Advent Begins: A season of tiny lights

advent wreath 2Happy Advent!

“Blogger Mom” Sherry Antonetti, suffered a miscarriage this week. This energetic mother of ten is walking a “valley of shadow” that is unknown to me. A car accident when I was eighteen caused such extensive internal damage, my doctor informed me I would not be able to have children. (The only silver lining to this was that my then-boyfriend, an Argentinian jackass, dumped me the minute I came out of I.C.U. because “You’re not a real woman anymore.”)

In a way, the knowledge that pregnancy was not in the cards for me made it a bit easier when I got married. As much as I would have liked to have a child, knowing it was not possible gave me the freedom to check that particular dream off my “wish list” and find a new dream with my husband, which we could envision together.

And yet, I’ve come to realize that the pain of the not-quite-realized dream has a special place in the spiritual life. Those of us who never buy a lottery ticket, do not experience the let-down of those who splurge on $20 in tickets without a single hit. That tantalizing possibility causes us to hope in God’s goodness . . . the excruciating aftermath leads us to trust in his mercy.

As we enter the season of Advent, we recall the most extraordinary of all of divine interventions: the Incarnation, the moment in history when God definitively intervened in human history, to remake a future infinitely better than we’d imagined for ourselves. “O felix culpa …” O happy fault, that won for us so great a Savior.

This year, as we enter the Church’s new year, let’s take a moment to reflect upon those moments when we experienced a tiny point of light, a brief moment when possibility turned into disappointment. The angst of childish choices. The agony of free will turned on end. The inexplicable shadow of nature at its worst.

Bless us, O Lord, and these thy gifts,

Which even now, we receive from Thy bounty,

For better or for worse, in sickness and in health,

As long as I shall live. Amen.

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Life After Miscarriage: A Guest Post by Dawn Wilde

One of the last articles that I acquired for Canticle did not make the “final cut”… but I felt the subject matter was too important not to give it a wider audience. And so, I’d like to share this woman’s story with you here.

“Dawn Wilde” (a pseudonym) experienced her own painful journey from grief to hope after having lost her fourth child six months into her pregnancy in September 2007. She received an outpouring of support from Catholic, Protestant, and even Jewish friends … but her pain was compounded by her own family.

Dawn writes, “My sister-in-law was due just two weeks prior to what would have been my due date and I had to grieve in her shadow. Neither my sister-in-law nor my mother-in-law ever expressed sympathy for our loss beyond our son’s funeral, and my sister-in-law did not even attend the funeral.  

“It was a painful experience, but one that ultimately brought me closer to Jesus and Mary. With little support from family, I had to rely upon my faith for grace, strength, and consolation. I have forgiven my husband’s family because I understand now that, without Our Lord in your life, it is very difficult to offer compassion to others who are suffering. The whole experience has prompted me to pray for my husband’s family even more.”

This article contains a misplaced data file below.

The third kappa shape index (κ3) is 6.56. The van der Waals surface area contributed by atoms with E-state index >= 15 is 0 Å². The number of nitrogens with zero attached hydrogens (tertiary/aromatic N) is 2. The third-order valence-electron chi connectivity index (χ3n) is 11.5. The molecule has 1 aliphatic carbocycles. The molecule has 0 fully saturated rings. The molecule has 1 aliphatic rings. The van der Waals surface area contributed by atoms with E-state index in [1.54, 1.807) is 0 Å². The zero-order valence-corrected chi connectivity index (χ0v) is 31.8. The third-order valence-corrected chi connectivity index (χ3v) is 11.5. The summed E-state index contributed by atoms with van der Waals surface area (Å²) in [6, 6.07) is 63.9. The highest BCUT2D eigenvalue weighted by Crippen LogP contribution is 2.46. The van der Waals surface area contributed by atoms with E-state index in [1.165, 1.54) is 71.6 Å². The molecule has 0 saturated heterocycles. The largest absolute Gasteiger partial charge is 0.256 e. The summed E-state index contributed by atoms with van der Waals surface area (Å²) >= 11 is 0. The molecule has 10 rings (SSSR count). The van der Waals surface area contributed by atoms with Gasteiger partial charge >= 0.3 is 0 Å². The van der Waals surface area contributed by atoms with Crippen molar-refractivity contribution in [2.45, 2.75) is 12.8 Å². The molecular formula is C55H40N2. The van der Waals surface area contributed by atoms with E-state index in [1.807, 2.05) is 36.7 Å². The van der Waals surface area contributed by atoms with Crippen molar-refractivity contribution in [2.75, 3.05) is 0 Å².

If you are struggling to cope with the loss of your baby, please know that you are  not alone … and that your baby is safe in the arms of the angels, until you meet again. If you have not yet lost your baby, but are struggling to come to terms with a bad prognosis regarding your child and/or pregancy, click here.

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Have I Miscarried? Signs to help you know.

Today I came across this article online that identifies the signs that you have miscarried. 

Recently Tina at “Antique Mommy” posted about her experiences with infertility, and put together a helpful list of things not to say to someone who is having difficulty trying to conceive. I hadn’t considered before that suggesting adoption might not be appropriate.

My husband and I got married knowing that having a child of our own would be highly unlikely (though we would have been thrilled had it happened). So for us, we enthusiastically embraced adoption as a wonderful way to share our love with kids who might otherwise never have a home.

And yet, Tina’s article reminds me: It’s all about timing. Each family needs an opportunity to grieve their loss and frustration in their own way before they can be open to other possibilities. Those in the throes of grief don’t need an easy fix, but a listening ear.

Merciful Father, when one of your daughters is grieving,
Let Your gentle Spirit flow through through me,
That I might be a source of healing and comfort.
Teach me not to push, but to embrace. Amen.

Should I Try IVF or Surrogacy?

By our very nature, women are called by God to nurture new life. Children are true “gifts,” the fruit of total self-giving, sown in the protected arbor of married love. When children are conceived in this way, we become co-creators with God – a human reflection of divine love that is the Trinity.

So then, what is a couple to do when, after giving of themselves as generously and totally as they know how, they still do not conceive? Continue reading